(MENAFN- IANS) Hangzhou, Sep 22 (IANS) As the Indian government reacted strongly to China issuing stapled visas instead of proper accreditations to three wushu players from Arunachal Pradesh, a senior Olympic official from China defended his country saying it has the right to give different visas to different people.
Jizhong Wei, a member of the OCA Coordination Commission and Honorary Life Vice-President of the Olympic Council of Asia claimed that the three wushu players were not denied visas but given different types of visas, which they refused to take.
"The players were not denied a visa, they were given a different kind of visa which they refused to take because of which they could not fly out to China. The Chinese government has the right to give different visas to different people," he claimed during a press conference at the Main Media Centre here on Friday.
The three female Wushu players -- Nyeman Wangsu, Onilu Tega and Mepung Lamgu -- from Arunachal Pradesh were scheduled to fly out to China on Wednesday night from IGI Airport in Delhi. But could not take the flight as two of them were given stapled visas by the Chinese authorities after first being denied accreditation by the Hangzhou Asian Games Organising Committee (HAGOC).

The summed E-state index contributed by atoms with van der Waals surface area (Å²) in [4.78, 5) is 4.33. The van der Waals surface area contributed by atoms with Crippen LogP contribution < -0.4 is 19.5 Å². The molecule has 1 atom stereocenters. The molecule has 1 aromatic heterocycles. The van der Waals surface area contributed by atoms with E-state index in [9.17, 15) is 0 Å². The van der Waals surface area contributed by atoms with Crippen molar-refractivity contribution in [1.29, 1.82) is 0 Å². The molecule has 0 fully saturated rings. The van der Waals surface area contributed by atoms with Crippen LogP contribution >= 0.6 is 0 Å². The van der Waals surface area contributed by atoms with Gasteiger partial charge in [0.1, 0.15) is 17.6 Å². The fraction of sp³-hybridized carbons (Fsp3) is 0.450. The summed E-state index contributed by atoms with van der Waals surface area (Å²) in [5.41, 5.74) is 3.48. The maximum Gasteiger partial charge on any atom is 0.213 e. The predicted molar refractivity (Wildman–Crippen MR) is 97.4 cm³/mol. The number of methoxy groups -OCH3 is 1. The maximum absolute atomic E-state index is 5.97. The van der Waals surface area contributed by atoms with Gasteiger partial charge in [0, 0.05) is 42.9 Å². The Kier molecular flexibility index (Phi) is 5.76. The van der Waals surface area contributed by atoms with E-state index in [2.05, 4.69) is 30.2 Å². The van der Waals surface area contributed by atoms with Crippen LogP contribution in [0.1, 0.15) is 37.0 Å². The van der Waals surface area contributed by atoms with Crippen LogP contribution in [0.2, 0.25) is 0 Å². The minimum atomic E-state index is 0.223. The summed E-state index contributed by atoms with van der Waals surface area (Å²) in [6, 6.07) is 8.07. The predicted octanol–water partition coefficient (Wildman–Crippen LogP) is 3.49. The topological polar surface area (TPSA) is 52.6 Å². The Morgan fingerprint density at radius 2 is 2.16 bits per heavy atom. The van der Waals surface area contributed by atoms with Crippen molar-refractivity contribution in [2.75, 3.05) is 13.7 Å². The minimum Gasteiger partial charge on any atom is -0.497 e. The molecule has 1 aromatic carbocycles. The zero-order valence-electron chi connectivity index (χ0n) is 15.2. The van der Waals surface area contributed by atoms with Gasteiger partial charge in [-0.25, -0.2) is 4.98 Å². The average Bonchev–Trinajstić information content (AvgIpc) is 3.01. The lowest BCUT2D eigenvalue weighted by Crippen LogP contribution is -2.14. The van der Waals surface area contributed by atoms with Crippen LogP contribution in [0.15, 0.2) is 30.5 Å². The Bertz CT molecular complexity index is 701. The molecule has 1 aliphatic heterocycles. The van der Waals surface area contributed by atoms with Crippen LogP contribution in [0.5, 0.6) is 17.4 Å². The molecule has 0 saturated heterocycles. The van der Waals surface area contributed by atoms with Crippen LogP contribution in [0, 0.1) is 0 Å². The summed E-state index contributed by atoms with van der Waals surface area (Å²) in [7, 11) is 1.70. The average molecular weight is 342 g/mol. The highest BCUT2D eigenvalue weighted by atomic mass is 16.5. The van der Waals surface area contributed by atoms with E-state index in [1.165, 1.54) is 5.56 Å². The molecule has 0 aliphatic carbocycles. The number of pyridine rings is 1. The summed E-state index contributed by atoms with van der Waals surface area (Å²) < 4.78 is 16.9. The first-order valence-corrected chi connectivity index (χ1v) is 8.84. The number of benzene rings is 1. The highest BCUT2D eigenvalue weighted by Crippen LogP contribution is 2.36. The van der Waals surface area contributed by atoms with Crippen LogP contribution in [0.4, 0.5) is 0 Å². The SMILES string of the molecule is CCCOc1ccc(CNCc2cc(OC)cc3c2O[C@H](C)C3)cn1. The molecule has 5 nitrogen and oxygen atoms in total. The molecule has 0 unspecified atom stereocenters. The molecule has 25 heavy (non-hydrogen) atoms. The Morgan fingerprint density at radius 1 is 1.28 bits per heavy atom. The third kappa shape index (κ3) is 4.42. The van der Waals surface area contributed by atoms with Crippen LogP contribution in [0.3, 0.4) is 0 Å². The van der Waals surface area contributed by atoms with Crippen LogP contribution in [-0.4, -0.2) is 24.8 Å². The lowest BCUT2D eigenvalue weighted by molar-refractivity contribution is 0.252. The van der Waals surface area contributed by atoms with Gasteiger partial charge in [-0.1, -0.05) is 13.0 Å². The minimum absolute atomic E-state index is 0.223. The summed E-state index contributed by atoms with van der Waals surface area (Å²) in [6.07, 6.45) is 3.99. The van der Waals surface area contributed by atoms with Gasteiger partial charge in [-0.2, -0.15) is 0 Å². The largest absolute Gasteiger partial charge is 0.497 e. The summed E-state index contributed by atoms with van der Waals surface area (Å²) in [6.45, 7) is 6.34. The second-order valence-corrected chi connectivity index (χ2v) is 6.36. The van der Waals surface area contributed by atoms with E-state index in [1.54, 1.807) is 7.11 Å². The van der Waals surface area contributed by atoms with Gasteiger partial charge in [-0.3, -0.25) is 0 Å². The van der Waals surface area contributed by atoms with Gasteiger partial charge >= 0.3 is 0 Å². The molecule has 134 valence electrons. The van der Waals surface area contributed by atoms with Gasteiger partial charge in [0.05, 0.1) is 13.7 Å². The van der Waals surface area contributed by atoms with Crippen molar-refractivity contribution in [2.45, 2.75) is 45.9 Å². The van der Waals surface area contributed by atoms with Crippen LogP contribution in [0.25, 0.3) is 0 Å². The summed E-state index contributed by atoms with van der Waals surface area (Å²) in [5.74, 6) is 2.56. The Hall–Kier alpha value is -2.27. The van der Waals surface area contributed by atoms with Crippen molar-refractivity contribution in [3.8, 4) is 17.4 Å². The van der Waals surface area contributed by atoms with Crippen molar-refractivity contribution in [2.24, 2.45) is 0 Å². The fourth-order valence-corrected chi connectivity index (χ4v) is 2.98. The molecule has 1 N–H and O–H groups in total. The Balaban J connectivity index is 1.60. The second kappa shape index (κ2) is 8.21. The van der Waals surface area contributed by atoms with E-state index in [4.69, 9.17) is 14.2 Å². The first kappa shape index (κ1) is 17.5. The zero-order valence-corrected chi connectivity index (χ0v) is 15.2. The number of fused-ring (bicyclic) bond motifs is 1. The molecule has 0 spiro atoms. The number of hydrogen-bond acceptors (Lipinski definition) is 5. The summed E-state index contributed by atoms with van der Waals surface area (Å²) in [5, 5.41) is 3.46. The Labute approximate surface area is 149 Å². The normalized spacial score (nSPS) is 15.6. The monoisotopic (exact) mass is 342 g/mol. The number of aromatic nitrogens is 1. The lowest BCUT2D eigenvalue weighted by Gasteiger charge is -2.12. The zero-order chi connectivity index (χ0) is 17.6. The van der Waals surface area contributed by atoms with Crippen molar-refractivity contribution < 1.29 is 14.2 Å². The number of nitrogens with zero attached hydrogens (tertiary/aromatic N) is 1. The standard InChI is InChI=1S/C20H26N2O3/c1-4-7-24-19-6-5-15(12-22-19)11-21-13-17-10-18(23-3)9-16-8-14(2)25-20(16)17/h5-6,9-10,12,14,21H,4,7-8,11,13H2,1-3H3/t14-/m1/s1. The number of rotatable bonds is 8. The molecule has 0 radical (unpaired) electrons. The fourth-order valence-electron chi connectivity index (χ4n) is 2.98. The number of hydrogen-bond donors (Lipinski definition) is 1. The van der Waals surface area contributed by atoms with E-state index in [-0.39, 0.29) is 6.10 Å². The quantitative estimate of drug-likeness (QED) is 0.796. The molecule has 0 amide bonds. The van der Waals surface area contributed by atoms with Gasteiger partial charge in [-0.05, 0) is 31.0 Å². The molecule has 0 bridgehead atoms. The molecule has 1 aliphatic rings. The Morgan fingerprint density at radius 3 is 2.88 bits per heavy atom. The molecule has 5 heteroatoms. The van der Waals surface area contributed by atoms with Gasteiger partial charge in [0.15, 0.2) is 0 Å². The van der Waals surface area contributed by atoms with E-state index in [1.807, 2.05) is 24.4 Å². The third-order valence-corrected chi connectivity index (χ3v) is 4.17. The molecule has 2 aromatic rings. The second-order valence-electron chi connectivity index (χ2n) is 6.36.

The Indian government refused to take the stapled visa and the two players could not take the flight. One player, who was given the accreditation, was told at the airport that her visa was only to Hong Kong and therefore she too did not board the flight.
In a strong response, India's Minister of Youth Affairs and Sport, Anurag Singh Thakur announced that he has cancelled his visit to Hangzhou to represent the government during the opening ceremony as a mark of protest against the alleged discrimination by the Chinese government.
On Friday, the Olympic Council of Asia put up a defensive front as the Indian players were denied accreditation by the Chinese authorities.
India's Randhir Singh is the acting president of the Olympic Council of Asia while Vinod Kumar Tiwari is the acting director general of OCA. Both were sitting alongside Jizhong Wei when he made this comment about it being the Chinese government's prerogative to give different kinds of visas to different athletes.
Tiwari said they discussed the matter with the HAGOC after being informed about it on Thursday night.
"This matter was brought to our notice on Thursday night and we have raised it with HAGOC. They have taken it up with the Chinese government," he said.
Singh said the matter was discussed during the meeting of OCA Working Group here in Hangzhou and they are actively pursuing the matter with the organising committee of the Asian Games.
Now that the matter has blown into a full-fledged diplomatic row between the two governments, the OCA seems to have washed its hands off it. Its officials were not available for comment on the Indian government's strong response to the snub by the Chinese authorities.
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